Despite the technologies I’m using, everything here starts with the standard C#/XAML UWP Blank App template in Visual Studio. I don’t need to use any specific IoT or bot-centric templates for the Windows 10 app.
I am on the latest public SDK version at the time of this post. This is important to note, because the NuGet MIDI library only supports that version (or higher) of the Windows 10 Anniversary Update SDK. (If you need to use an earlier version like 10586, you can compile the library from source.)
I use the Segoe MDL2 Assets font for the icons on the screen. That font is the current Windows standard iconography font. There are a few ways to do this in XAML. In this case, I just set the font and pasted in the correct Unicode value for the icon (you can use Character Map or another app if you wish). One very helpful resource that I use when working with this font is the ModernIcons.io Segoe MDL2 Assets – Cheatsheet site. It gives you the Unicode values in a markup-ready format, making it super easy to use in your XAML or HTML app.
There’s also a free app which you may prefer over the site.
The rest of the UI is standard C# and XAML stuff (I’m not doing anything fancy). In fact, when it comes to program structure you’ll find this demo wanting. Why? When I share this source code, I want you to focus on what’s required to use any of these technologies rather than taking a cognitive hit trying to grok whatever design pattern I used to structure the app. Unless specifically trying to demonstrate a design pattern, I find over-engineered demo apps cumbersome to trod through when looking for a chunk of code to solve a specific problem.
Windows Remote Wiring Basics
When I built this, I wanted to use it as a way to demonstrate how to use Windows Remote Wiring (also called Windows Remote Arduino). Windows Remote Wiring makes it possible to use the IO on an Arduino from a Windows Store app. It does this by connecting to the Arduino through a USB or Bluetooth serial connection, and then using the Firmata protocol (which is itself built on MIDI) to transfer the pin values and other commands back and forth.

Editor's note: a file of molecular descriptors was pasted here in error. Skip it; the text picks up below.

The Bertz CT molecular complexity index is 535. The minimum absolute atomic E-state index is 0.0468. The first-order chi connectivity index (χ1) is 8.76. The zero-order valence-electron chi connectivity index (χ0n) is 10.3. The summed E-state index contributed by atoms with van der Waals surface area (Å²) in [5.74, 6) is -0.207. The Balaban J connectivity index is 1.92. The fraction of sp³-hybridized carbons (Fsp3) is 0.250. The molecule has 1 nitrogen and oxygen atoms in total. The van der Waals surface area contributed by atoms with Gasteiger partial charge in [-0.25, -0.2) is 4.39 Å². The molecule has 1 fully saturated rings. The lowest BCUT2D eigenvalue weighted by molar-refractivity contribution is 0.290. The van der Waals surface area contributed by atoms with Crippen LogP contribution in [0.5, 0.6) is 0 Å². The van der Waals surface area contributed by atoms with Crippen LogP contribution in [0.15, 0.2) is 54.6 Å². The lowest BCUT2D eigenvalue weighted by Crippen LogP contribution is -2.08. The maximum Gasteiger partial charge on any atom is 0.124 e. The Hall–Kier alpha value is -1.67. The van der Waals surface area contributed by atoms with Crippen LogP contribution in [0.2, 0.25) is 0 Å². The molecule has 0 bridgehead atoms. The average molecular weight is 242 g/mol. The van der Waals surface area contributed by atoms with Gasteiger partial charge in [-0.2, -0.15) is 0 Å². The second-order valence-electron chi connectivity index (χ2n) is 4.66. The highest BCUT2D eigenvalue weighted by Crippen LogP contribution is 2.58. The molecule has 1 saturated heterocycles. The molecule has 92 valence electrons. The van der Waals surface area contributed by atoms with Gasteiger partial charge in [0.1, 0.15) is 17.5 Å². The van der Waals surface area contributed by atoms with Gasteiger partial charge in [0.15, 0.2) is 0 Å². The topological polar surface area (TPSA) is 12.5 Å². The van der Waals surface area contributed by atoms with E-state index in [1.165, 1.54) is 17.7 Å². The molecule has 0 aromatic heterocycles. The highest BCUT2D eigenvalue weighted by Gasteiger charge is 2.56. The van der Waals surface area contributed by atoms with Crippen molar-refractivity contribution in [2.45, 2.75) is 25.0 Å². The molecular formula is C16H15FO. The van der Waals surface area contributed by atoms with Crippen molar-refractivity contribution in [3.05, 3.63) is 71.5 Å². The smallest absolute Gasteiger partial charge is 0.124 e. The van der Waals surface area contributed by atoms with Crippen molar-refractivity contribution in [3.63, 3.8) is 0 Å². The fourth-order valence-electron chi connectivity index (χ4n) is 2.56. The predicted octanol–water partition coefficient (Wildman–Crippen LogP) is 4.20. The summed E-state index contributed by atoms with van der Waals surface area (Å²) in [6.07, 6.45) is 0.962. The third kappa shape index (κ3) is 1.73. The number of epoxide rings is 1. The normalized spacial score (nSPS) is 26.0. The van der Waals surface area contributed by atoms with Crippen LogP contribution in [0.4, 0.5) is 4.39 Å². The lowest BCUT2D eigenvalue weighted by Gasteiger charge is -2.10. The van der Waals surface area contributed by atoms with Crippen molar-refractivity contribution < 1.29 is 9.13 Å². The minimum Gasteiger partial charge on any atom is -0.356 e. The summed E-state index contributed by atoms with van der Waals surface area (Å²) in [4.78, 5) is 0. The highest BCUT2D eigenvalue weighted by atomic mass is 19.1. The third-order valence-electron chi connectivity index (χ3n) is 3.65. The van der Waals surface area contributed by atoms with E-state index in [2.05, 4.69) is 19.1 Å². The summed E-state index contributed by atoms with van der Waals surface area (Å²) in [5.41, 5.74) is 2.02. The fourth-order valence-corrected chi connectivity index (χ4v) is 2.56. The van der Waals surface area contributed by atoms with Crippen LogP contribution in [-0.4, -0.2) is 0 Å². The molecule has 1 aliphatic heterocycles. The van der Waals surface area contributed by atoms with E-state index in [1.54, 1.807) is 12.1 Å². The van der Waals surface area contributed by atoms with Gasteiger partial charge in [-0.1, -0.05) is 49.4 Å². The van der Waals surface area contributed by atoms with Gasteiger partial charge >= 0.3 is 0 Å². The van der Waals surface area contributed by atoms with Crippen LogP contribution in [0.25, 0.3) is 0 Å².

Typically used with a PC or phone, you can even use this approach with a Windows 10 IoT Core device and an Arduino. That’s a quick way to add additional IO or other capabilities to an IoT project.
For a primer on Remote Wiring, check the link above, or take a look at this video to learn a bit more about why we decided to make this possible:
Remoting in this way has slower IO than doing the work directly on the Arduino, but as an example this is just fine. If you were going to do something production-ready using this approach, I’d recommend bringing the calls up to a higher level and remote commands (like “Show A”) to the Arduino instead of remoting the pin values and states.
The reason the PC is involved at all is because we need the higher-level capabilities offered by a Windows 10 PC to communicate with the bot, do voice recognition, etc. You could also do these on a higher level IoT Core device like the Intel Joule.
Remote wiring is an excellent way to prototype a solution from the comfort of your PC. It’s also very useful when you’re trying to decide what capabilities you’ll ultimately need in the final target IoT board. The API is very similar to the Windows.Devices.Gpio APIs, so moving to Windows 10 IoT Core when moving to production is not very difficult at all.
For my project, I used a very long USB cable. I didn’t want to mess around with Bluetooth at a live event.
To initialize the Arduino connection in this project, I used this code in my C# standard Windows 10 UWP app:
private const string _vid = "VID_2341";
private const string _pid = "PID_0043";
private void InitializeWiring
_serial = new UsbSerial(_vid, _pid);
_arduino = new RemoteDevice(_serial);
_serial.ConnectionEstablished += OnSerialConnectionEstablished;
I got the VID and PID from looking in the Device Manager properties for the connected Arduino. Super simple, right? I found everything I needed in our tutorial files and documentation.
The final step for Arduino setup is to set the pin modes. This is done in the handler for the ConnectionEstablished event.
private void OnSerialConnectionEstablished()
_arduino.digitalWrite(_outputEnablePin, PinState.HIGH); // turn off all LEDs
ClearBoard(); // clear out the registers
private const UInt32 _clearValue = 0x0;
private async void ClearBoard()
// clear it out
await SendUInt32Async(_clearValue, 0);
The SendUInt32Async method will be explained in a bit. For now, it’s sufficient to know that it is what lights up the LEDs. Now to work on the electronics part of the project.